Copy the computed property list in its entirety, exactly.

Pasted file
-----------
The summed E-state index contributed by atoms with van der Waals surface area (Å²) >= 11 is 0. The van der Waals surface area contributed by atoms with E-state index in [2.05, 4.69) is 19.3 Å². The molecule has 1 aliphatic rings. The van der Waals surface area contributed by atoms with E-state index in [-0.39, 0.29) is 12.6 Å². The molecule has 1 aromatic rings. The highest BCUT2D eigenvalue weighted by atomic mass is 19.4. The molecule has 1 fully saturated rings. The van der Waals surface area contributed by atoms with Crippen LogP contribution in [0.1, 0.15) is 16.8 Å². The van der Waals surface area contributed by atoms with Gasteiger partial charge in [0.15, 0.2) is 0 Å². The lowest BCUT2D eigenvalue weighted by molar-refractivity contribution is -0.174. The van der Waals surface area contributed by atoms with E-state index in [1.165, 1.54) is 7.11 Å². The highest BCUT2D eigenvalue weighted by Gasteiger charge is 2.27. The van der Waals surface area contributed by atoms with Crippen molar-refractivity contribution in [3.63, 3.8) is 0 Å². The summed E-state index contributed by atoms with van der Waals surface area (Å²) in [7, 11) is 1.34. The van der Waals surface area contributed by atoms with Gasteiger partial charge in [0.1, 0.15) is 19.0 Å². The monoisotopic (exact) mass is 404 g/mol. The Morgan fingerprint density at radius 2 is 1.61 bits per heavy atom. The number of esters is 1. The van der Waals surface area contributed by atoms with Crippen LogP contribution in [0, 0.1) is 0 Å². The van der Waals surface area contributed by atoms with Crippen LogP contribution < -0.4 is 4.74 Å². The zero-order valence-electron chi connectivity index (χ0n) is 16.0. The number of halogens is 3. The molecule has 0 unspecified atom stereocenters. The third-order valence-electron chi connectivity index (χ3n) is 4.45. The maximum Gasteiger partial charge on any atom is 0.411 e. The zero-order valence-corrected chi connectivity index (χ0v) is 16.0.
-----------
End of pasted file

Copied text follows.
The summed E-state index contributed by atoms with van der Waals surface area (Å²) >= 11 is 0. The van der Waals surface area contributed by atoms with E-state index in [2.05, 4.69) is 19.3 Å². The molecule has 1 aliphatic rings. The van der Waals surface area contributed by atoms with E-state index in [-0.39, 0.29) is 12.6 Å². The molecule has 1 aromatic rings. The highest BCUT2D eigenvalue weighted by atomic mass is 19.4. The molecule has 1 fully saturated rings. The van der Waals surface area contributed by atoms with Crippen LogP contribution in [0.1, 0.15) is 16.8 Å². The van der Waals surface area contributed by atoms with Gasteiger partial charge in [0.15, 0.2) is 0 Å². The lowest BCUT2D eigenvalue weighted by molar-refractivity contribution is -0.174. The van der Waals surface area contributed by atoms with E-state index in [1.165, 1.54) is 7.11 Å². The highest BCUT2D eigenvalue weighted by Gasteiger charge is 2.27. The van der Waals surface area contributed by atoms with Crippen molar-refractivity contribution in [3.63, 3.8) is 0 Å². The summed E-state index contributed by atoms with van der Waals surface area (Å²) in [7, 11) is 1.34. The van der Waals surface area contributed by atoms with Gasteiger partial charge in [0.1, 0.15) is 19.0 Å². The monoisotopic (exact) mass is 404 g/mol. The Morgan fingerprint density at radius 2 is 1.61 bits per heavy atom. The number of esters is 1. The van der Waals surface area contributed by atoms with Crippen LogP contribution in [0, 0.1) is 0 Å². The van der Waals surface area contributed by atoms with Crippen LogP contribution < -0.4 is 4.74 Å². The zero-order valence-electron chi connectivity index (χ0n) is 16.0. The number of halogens is 3. The molecule has 0 unspecified atom stereocenters. The third-order valence-electron chi connectivity index (χ3n) is 4.45. The maximum Gasteiger partial charge on any atom is 0.411 e. The zero-order valence-corrected chi connectivity index (χ0v) is 16.0.